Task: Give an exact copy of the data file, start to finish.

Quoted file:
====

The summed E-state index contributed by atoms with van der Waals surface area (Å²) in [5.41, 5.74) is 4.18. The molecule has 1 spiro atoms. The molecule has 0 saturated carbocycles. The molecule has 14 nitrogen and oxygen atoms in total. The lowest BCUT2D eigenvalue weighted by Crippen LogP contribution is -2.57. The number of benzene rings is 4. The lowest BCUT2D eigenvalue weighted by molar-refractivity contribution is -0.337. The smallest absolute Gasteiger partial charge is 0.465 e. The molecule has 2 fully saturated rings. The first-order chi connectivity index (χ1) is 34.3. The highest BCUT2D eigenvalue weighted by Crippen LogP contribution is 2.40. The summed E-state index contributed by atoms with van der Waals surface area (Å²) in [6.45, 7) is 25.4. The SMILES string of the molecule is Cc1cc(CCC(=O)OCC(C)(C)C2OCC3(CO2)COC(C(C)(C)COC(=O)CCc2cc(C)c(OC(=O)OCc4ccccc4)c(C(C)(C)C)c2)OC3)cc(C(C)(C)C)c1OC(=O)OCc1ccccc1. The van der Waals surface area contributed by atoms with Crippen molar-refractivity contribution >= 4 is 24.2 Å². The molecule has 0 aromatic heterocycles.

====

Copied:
The summed E-state index contributed by atoms with van der Waals surface area (Å²) in [5.41, 5.74) is 4.18. The molecule has 1 spiro atoms. The molecule has 0 saturated carbocycles. The molecule has 14 nitrogen and oxygen atoms in total. The lowest BCUT2D eigenvalue weighted by Crippen LogP contribution is -2.57. The number of benzene rings is 4. The lowest BCUT2D eigenvalue weighted by molar-refractivity contribution is -0.337. The smallest absolute Gasteiger partial charge is 0.465 e. The molecule has 2 fully saturated rings. The first-order chi connectivity index (χ1) is 34.3. The highest BCUT2D eigenvalue weighted by Crippen LogP contribution is 2.40. The summed E-state index contributed by atoms with van der Waals surface area (Å²) in [6.45, 7) is 25.4. The SMILES string of the molecule is Cc1cc(CCC(=O)OCC(C)(C)C2OCC3(CO2)COC(C(C)(C)COC(=O)CCc2cc(C)c(OC(=O)OCc4ccccc4)c(C(C)(C)C)c2)OC3)cc(C(C)(C)C)c1OC(=O)OCc1ccccc1. The van der Waals surface area contributed by atoms with Crippen molar-refractivity contribution >= 4 is 24.2 Å². The molecule has 0 aromatic heterocycles.